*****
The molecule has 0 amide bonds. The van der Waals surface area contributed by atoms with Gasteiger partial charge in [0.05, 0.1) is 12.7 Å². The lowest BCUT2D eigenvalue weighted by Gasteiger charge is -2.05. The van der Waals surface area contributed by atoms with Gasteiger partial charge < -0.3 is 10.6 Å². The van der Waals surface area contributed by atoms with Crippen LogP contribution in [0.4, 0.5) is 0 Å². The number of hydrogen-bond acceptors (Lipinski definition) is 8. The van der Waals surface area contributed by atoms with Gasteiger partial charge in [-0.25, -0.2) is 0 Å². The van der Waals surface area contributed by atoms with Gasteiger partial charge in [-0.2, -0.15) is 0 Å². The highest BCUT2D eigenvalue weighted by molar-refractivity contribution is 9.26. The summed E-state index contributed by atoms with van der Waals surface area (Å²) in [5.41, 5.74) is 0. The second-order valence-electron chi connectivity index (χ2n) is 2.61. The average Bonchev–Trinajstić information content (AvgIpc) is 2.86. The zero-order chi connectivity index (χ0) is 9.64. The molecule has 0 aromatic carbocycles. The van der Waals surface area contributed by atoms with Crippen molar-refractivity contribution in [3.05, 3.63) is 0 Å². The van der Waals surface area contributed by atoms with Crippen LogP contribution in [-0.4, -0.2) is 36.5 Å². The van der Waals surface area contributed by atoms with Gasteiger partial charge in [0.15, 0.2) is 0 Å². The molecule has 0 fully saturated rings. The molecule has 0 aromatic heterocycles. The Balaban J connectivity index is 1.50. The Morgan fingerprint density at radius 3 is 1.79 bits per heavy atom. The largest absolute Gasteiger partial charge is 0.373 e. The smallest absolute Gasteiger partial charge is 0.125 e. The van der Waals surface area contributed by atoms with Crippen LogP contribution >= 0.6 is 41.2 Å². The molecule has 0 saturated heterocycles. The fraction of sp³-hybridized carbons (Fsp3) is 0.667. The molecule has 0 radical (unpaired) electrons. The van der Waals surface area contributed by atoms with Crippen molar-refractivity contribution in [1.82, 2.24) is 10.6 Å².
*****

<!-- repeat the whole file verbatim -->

The molecule has 0 amide bonds. The van der Waals surface area contributed by atoms with Gasteiger partial charge in [0.05, 0.1) is 12.7 Å². The lowest BCUT2D eigenvalue weighted by Gasteiger charge is -2.05. The van der Waals surface area contributed by atoms with Gasteiger partial charge < -0.3 is 10.6 Å². The van der Waals surface area contributed by atoms with Crippen LogP contribution in [0.4, 0.5) is 0 Å². The number of hydrogen-bond acceptors (Lipinski definition) is 8. The van der Waals surface area contributed by atoms with Gasteiger partial charge in [-0.25, -0.2) is 0 Å². The van der Waals surface area contributed by atoms with Gasteiger partial charge in [-0.2, -0.15) is 0 Å². The highest BCUT2D eigenvalue weighted by molar-refractivity contribution is 9.26. The summed E-state index contributed by atoms with van der Waals surface area (Å²) in [5.41, 5.74) is 0. The second-order valence-electron chi connectivity index (χ2n) is 2.61. The average Bonchev–Trinajstić information content (AvgIpc) is 2.86. The zero-order chi connectivity index (χ0) is 9.64. The molecule has 0 aromatic carbocycles. The van der Waals surface area contributed by atoms with Crippen molar-refractivity contribution in [3.05, 3.63) is 0 Å². The van der Waals surface area contributed by atoms with Crippen LogP contribution in [-0.4, -0.2) is 36.5 Å². The van der Waals surface area contributed by atoms with Gasteiger partial charge in [0.15, 0.2) is 0 Å². The molecule has 0 fully saturated rings. The molecule has 0 aromatic heterocycles. The Balaban J connectivity index is 1.50. The Morgan fingerprint density at radius 3 is 1.79 bits per heavy atom. The largest absolute Gasteiger partial charge is 0.373 e. The smallest absolute Gasteiger partial charge is 0.125 e. The van der Waals surface area contributed by atoms with Crippen LogP contribution >= 0.6 is 41.2 Å². The molecule has 0 saturated heterocycles. The fraction of sp³-hybridized carbons (Fsp3) is 0.667. The molecule has 0 radical (unpaired) electrons. The van der Waals surface area contributed by atoms with Crippen molar-refractivity contribution in [1.82, 2.24) is 10.6 Å².